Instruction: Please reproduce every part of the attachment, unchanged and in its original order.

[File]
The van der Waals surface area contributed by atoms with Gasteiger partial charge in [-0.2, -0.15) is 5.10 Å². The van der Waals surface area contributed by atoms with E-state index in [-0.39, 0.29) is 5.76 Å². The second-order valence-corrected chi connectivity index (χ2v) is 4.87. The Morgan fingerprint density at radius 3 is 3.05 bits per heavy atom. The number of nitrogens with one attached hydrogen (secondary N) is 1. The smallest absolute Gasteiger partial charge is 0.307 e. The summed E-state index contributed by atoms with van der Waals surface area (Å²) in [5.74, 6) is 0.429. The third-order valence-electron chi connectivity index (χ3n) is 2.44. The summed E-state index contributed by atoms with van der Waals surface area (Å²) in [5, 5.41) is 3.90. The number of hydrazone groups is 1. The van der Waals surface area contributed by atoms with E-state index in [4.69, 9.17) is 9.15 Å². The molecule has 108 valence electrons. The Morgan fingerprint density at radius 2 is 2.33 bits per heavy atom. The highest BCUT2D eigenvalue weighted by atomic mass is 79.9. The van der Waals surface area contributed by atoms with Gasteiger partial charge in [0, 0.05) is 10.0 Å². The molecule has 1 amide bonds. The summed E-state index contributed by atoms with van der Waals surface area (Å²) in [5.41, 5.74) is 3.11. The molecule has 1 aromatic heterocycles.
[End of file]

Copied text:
The van der Waals surface area contributed by atoms with Gasteiger partial charge in [-0.2, -0.15) is 5.10 Å². The van der Waals surface area contributed by atoms with E-state index in [-0.39, 0.29) is 5.76 Å². The second-order valence-corrected chi connectivity index (χ2v) is 4.87. The Morgan fingerprint density at radius 3 is 3.05 bits per heavy atom. The number of nitrogens with one attached hydrogen (secondary N) is 1. The smallest absolute Gasteiger partial charge is 0.307 e. The summed E-state index contributed by atoms with van der Waals surface area (Å²) in [5.74, 6) is 0.429. The third-order valence-electron chi connectivity index (χ3n) is 2.44. The summed E-state index contributed by atoms with van der Waals surface area (Å²) in [5, 5.41) is 3.90. The number of hydrazone groups is 1. The van der Waals surface area contributed by atoms with E-state index in [4.69, 9.17) is 9.15 Å². The molecule has 108 valence electrons. The Morgan fingerprint density at radius 2 is 2.33 bits per heavy atom. The highest BCUT2D eigenvalue weighted by atomic mass is 79.9. The van der Waals surface area contributed by atoms with Gasteiger partial charge in [0, 0.05) is 10.0 Å². The molecule has 1 amide bonds. The summed E-state index contributed by atoms with van der Waals surface area (Å²) in [5.41, 5.74) is 3.11. The molecule has 1 aromatic heterocycles.